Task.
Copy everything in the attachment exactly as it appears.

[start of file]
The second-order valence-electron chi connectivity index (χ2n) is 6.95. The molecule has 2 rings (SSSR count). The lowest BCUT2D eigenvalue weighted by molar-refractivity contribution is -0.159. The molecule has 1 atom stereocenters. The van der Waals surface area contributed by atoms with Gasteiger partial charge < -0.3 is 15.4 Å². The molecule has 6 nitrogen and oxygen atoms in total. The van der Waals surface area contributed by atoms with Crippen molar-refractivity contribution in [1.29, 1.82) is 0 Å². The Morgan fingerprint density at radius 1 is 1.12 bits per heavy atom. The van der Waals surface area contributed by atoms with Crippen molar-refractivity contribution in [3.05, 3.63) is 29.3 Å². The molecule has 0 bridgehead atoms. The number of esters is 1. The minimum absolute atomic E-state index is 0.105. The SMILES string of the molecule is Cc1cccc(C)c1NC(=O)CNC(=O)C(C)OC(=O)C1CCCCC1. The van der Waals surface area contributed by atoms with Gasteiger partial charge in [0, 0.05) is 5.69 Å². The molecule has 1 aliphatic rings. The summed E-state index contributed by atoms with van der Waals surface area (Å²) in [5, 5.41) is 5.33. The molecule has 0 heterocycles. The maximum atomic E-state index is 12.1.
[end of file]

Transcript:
The second-order valence-electron chi connectivity index (χ2n) is 6.95. The molecule has 2 rings (SSSR count). The lowest BCUT2D eigenvalue weighted by molar-refractivity contribution is -0.159. The molecule has 1 atom stereocenters. The van der Waals surface area contributed by atoms with Gasteiger partial charge < -0.3 is 15.4 Å². The molecule has 6 nitrogen and oxygen atoms in total. The van der Waals surface area contributed by atoms with Crippen molar-refractivity contribution in [1.29, 1.82) is 0 Å². The Morgan fingerprint density at radius 1 is 1.12 bits per heavy atom. The van der Waals surface area contributed by atoms with Crippen molar-refractivity contribution in [3.05, 3.63) is 29.3 Å². The molecule has 0 bridgehead atoms. The number of esters is 1. The minimum absolute atomic E-state index is 0.105. The SMILES string of the molecule is Cc1cccc(C)c1NC(=O)CNC(=O)C(C)OC(=O)C1CCCCC1. The van der Waals surface area contributed by atoms with Gasteiger partial charge in [0, 0.05) is 5.69 Å². The molecule has 1 aliphatic rings. The summed E-state index contributed by atoms with van der Waals surface area (Å²) in [5, 5.41) is 5.33. The molecule has 0 heterocycles. The maximum atomic E-state index is 12.1.